Distributed Data Reason for Using Primary Restore of System State Data

Active Directory

Restoring a stand-alone domain controller.

Restoring the first of several domain controllers.

SYSVOL

Restoring a stand-alone domain controller.

Restoring the first of several domain controllers

Replica sets

Restoring the first replica set.

Normal restore

During a normal restore operation, Backup operates in nonauthoritative restore mode. That is, any data that you restore, including Active Directory objects, will have their original update sequence number. The Active Directory replication system uses this number to detect and propagate Active Directory changes among the servers in your organization. Because of this, any data that is restored nonauthoritatively will appear to the Active Directory replication system as though it is old, which means the data will never get replicated to your other servers. Instead, if newer data is available from your other servers, the Active Directory replication system will use this to update the restored data. To replicate the restored data to the other servers, you must use an authoritative restore.

 

Distributed Data Reason for Using Normal Restore of System State Data

Active Directory

Restoring a single domain controller in a replicated environment.

SYSVOL

Restoring a single domain controller in a replicated environment.

Replica sets

Restoring all but the first replica sets (that is, sets 2 through n, for n replica sets).

Authoritative restore

To authoritatively restore Active Directory data, you need to run the Ntdsutil utility after you have restored the System State data but before you restart the server. The Ntdsutil utility lets you mark Active Directory objects for authoritative restore. When an object is marked for authoritative restore its update sequence number is changed so that it is higher than any other update sequence number in the Active Directory replication system. This will ensure that any replicated or distributed data that you restore is properly replicated or distributed throughout your organization.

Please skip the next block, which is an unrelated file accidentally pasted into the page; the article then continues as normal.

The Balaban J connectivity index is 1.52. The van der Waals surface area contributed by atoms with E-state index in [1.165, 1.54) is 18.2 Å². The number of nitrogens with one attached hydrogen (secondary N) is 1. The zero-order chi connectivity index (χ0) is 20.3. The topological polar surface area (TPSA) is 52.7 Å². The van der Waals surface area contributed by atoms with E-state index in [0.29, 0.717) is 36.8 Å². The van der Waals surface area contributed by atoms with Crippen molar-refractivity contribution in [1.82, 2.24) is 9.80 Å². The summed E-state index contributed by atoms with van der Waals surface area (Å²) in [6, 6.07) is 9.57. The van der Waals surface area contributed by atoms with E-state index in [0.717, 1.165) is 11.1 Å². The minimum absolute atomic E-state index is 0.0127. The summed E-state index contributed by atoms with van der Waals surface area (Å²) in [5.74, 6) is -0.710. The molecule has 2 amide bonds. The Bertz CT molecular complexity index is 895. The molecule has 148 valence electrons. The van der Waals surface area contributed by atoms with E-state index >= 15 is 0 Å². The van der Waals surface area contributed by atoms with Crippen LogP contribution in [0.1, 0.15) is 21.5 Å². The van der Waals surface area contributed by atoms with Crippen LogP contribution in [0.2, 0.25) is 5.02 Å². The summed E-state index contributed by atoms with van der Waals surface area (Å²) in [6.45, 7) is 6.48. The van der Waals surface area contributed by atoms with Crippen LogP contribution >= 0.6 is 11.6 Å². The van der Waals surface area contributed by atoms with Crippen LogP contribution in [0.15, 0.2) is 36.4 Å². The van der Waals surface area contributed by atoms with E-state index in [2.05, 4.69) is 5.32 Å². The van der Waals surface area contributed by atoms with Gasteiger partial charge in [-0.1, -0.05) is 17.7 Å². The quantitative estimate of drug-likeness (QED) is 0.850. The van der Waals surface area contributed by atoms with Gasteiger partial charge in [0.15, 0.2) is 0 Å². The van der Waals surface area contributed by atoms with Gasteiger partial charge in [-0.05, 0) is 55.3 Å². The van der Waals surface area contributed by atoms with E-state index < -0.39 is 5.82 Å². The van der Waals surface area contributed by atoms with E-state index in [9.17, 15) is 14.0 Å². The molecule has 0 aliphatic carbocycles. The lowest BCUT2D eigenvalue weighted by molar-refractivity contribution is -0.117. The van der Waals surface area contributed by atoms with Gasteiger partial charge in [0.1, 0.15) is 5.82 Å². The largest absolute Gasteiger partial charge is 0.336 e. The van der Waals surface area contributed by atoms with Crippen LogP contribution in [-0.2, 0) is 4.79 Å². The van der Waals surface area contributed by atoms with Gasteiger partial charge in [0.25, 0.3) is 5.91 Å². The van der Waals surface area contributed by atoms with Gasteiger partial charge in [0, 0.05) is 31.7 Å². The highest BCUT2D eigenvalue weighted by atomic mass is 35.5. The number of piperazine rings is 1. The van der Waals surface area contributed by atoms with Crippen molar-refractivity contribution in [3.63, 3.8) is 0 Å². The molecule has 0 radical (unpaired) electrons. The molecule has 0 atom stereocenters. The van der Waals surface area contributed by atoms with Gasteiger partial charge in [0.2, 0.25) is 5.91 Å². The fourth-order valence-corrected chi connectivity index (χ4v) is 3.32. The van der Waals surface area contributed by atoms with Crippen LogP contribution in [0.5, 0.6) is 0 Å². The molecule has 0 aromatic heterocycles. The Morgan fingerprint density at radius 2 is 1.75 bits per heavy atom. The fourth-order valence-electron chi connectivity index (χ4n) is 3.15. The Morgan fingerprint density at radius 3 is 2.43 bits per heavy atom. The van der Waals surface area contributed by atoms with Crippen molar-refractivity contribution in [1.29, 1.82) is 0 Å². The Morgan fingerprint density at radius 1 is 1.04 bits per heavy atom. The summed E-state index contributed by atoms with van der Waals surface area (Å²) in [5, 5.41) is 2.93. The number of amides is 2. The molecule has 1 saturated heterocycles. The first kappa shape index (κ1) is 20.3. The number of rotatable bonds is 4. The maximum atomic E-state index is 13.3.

For example, if you inadvertently delete or modify objects stored in Active Directory, and those objects are replicated or distributed to other servers, you will need to authoritatively restore those objects so they are replicated or distributed to the other servers. If you do not authoritatively restore the objects, they will never get replicated or distributed to your other servers because they will appear to be older than the objects currently on your other servers. Using the Ntdsutil utility to mark objects for authoritative restore ensures that the data you want to restore gets replicated or distributed throughout your organization. On the other hand, if your system disk has failed or the Active Directory database is corrupted, then you can simply restore the data nonauthoritatively without using the Ntdsutil utility.

You can run the Ntdsutil command-line utility from the command prompt. Help for the Ntdsutil utility is available through the command prompt by typing ntdsutil /?.

 

Distributed Data Reason for Using Authoritative Restore of System State Data

Active Directory

Rolling back or undoing changes

SYSVOL

Resetting data

Replica sets

Rolling back or undoing changes

Related Information

The following resources contain additional information that is relevant to this section.